bytesRead =, offset, numBytes-total);

                // the below case should not occur because /dev/random or /dev/urandom is a special file
                // hence, if it is happened there is some internal problem
                if ( bytesRead == -1 ) {
                    throw new ProviderException("bytesRead == -1");

                total  += bytesRead;
                offset += bytesRead;

                if ( total >= numBytes ) {
        } catch (IOException e) {

            // actually there should be no IOException because device is a special file;
            // hence, there is either some internal problem or, for instance,
            // device was removed in runtime, or something else
            throw new ProviderException("ATTENTION: IOException in RandomBitsSupplier.getLinuxRandomBits(): " + e);
        return bytes;
extract from

This byte array---as the previously quoted code indicates---is passed to updateSeed, which does the following:

 private void updateSeed(byte[] bytes) {

        // on call:   "seed" contains current bytes and current hash;
        // on return: "seed" contains new current bytes and possibly new current hash
        //            if after adding, seed bytes overfill its buffer
        SHA1Impl.updateHash(seed, bytes, 0, bytes.length - 1);

        seedLength += bytes.length;
In summary SHA1Impl.updateHash the bytes pooled from /dev/urandom are fed into a hashing operation and saved in the seed[] array as the input to the next round of pseudo random byte generation.

This next part is where I believe the Android PRNG goes wrong, it involves how the counter is updated. The counter is stored in the seed array and serves to help insure the deterministic nature of a hashing algorithm like SHA1 does not negatively influence the pseudo random nature of the output. Ironically the way it writes the counter into the seed array actually destroys some of the psuedo random data pulled from /dev/urandom. The first 5 bytes of the seed array hold the hash of the /dev/urandom sampled data, but when the counter is updated it calculates the position in the seed array using a value in the seed array called seed[BYTES_OFFSET] which will be calculated as 0 after the initial sampling from /dev/uranom which means the counter data overwrites some of the actual seed used in proceeding hashing operations. Here's some of the problem code:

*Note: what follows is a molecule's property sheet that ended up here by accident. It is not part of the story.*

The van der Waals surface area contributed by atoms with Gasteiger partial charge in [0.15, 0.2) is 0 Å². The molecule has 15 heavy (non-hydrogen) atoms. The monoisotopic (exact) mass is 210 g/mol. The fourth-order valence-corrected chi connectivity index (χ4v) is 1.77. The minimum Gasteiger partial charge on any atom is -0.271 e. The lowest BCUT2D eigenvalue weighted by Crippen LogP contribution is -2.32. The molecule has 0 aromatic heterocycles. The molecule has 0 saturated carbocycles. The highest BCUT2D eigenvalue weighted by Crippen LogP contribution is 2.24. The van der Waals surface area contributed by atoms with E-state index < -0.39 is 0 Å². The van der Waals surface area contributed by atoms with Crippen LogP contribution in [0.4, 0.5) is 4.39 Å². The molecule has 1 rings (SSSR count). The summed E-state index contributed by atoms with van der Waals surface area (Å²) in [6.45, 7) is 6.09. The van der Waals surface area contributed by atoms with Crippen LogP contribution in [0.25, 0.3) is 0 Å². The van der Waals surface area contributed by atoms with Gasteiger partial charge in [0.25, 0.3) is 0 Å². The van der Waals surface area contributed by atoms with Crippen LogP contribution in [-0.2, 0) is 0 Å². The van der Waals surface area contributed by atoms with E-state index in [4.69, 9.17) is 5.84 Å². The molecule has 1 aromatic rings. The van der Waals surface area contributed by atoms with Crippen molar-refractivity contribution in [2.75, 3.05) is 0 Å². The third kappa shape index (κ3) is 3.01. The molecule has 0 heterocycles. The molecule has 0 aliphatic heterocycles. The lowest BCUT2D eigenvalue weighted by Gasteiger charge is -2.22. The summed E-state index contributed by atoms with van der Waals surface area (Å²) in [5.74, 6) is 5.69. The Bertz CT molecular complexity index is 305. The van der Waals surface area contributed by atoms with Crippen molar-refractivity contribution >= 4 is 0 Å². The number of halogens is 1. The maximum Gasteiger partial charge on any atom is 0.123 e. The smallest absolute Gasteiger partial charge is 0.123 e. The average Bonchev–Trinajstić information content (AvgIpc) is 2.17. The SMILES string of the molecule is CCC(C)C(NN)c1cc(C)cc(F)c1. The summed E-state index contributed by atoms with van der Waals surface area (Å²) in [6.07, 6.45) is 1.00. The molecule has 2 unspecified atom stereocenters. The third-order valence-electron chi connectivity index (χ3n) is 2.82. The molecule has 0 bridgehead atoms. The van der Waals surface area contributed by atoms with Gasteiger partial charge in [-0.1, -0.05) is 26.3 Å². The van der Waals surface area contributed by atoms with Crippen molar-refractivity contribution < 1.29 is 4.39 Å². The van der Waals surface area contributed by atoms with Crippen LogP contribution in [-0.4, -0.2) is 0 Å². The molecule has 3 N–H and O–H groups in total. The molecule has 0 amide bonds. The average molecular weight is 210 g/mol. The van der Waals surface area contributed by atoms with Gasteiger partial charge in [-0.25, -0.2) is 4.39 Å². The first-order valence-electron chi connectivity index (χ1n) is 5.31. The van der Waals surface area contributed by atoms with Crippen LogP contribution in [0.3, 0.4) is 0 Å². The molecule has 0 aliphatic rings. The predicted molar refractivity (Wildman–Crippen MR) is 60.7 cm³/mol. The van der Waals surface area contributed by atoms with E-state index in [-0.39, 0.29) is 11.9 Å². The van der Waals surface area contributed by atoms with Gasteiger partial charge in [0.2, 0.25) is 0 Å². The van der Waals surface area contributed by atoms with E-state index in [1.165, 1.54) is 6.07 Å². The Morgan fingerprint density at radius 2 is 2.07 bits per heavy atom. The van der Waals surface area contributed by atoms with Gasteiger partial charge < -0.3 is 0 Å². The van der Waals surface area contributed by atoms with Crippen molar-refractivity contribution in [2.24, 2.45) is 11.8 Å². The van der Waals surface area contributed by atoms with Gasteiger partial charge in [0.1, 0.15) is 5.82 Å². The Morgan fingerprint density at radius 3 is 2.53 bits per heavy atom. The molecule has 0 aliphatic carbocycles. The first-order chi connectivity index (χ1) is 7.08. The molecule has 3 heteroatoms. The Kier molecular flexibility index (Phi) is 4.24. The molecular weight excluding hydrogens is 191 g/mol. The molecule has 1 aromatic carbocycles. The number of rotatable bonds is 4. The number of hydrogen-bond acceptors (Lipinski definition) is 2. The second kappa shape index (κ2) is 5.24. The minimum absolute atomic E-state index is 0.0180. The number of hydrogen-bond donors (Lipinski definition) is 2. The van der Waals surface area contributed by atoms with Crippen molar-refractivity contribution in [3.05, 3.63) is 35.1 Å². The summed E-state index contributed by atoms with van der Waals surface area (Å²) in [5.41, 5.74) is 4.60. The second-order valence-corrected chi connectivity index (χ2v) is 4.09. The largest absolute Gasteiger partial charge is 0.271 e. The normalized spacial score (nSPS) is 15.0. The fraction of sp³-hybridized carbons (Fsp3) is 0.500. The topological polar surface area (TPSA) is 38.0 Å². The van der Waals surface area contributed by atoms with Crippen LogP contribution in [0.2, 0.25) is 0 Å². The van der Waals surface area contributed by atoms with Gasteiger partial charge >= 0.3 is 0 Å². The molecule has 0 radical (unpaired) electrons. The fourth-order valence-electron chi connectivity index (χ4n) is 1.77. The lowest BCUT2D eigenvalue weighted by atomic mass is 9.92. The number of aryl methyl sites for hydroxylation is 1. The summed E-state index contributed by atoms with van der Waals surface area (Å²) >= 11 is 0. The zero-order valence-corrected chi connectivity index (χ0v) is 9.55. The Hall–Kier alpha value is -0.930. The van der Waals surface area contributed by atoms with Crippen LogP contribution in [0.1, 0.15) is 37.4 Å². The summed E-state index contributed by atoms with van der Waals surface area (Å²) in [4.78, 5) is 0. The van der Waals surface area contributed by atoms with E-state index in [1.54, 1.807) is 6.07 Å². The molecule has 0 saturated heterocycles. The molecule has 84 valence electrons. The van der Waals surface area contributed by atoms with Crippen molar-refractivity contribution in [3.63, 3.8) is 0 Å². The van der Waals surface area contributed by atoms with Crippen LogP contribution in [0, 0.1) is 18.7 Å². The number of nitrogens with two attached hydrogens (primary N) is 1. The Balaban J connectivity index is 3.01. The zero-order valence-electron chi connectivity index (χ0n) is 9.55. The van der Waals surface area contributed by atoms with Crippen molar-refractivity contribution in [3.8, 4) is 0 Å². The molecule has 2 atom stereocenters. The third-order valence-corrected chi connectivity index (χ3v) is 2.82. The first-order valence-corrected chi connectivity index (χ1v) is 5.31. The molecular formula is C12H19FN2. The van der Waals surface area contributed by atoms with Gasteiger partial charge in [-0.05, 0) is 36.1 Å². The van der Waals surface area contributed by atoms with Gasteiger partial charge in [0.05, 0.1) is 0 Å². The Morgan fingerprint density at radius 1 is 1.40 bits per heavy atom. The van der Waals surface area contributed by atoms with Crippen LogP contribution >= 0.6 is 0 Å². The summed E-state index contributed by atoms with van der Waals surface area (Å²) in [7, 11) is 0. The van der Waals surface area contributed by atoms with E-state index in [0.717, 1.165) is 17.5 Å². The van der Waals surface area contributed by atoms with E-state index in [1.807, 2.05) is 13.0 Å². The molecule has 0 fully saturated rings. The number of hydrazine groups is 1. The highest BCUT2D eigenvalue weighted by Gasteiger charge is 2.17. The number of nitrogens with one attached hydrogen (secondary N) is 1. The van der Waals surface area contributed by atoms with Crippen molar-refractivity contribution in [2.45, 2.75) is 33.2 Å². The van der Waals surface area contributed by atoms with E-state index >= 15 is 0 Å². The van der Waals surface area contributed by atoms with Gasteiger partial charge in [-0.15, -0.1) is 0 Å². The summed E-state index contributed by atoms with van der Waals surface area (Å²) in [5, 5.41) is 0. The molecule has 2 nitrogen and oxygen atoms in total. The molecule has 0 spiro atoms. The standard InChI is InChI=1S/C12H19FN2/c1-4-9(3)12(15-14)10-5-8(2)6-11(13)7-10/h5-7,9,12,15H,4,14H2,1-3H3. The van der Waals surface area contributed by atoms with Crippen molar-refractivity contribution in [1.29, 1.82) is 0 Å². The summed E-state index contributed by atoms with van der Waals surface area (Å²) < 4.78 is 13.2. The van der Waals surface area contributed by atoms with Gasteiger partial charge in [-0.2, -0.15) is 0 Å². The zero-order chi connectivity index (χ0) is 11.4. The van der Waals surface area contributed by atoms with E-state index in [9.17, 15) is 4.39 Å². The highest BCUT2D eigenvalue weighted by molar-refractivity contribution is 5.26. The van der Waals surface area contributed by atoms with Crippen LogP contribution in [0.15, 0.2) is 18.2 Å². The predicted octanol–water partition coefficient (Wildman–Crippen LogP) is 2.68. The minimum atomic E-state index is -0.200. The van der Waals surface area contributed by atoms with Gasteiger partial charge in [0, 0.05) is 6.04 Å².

lastWord = seed[BYTES_OFFSET] == 0 ? 0
                : (seed[BYTES_OFFSET] + extrabytes) >> 3 - 1;

As we can see lastWord will be calculated as 0 meaning that the following code, further down in SHA1PRNG_SecureRandomImpl:

        n = seed[BYTES_OFFSET] & 0x03;
        for (;;) {
            if (n == 0) {

                seed[lastWord] = (int) (counter >>> 32);
                seed[lastWord + 1] = (int) (counter & 0xFFFFFFFF);
                seed[lastWord + 2] = END_FLAGS[0];

            } else {

                seed[lastWord] |= (int) ((counter >>> RIGHT1[n]) & MASK[n]);
                seed[lastWord + 1] = (int) ((counter >>> RIGHT2[n]) & 0xFFFFFFFF);
                seed[lastWord + 2] = (int) ((counter << LEFT[n]) | END_FLAGS[n]);
extract from lines 349-361

will overwrite some of the /dev/urandom sampled data, which will cause consequtive calls to SecureRandom.nextBytes to generate pseudo random data from a deterministic internal state! Here's a screen shot of how the seed value or internal state converges, you should see that after just 3 calls, the seed converges to only having 64 bits of true pseudo random data:

 Each column is a separate run of the SHA1PRNG implementation currently on Android, the tests were done on an Ubuntu 12.04 machine, though this has little or no effect on the affect of the flaw. This printout shows the first 8 bytes of the seed array in SHA1PRNG_SecureRandomImpl.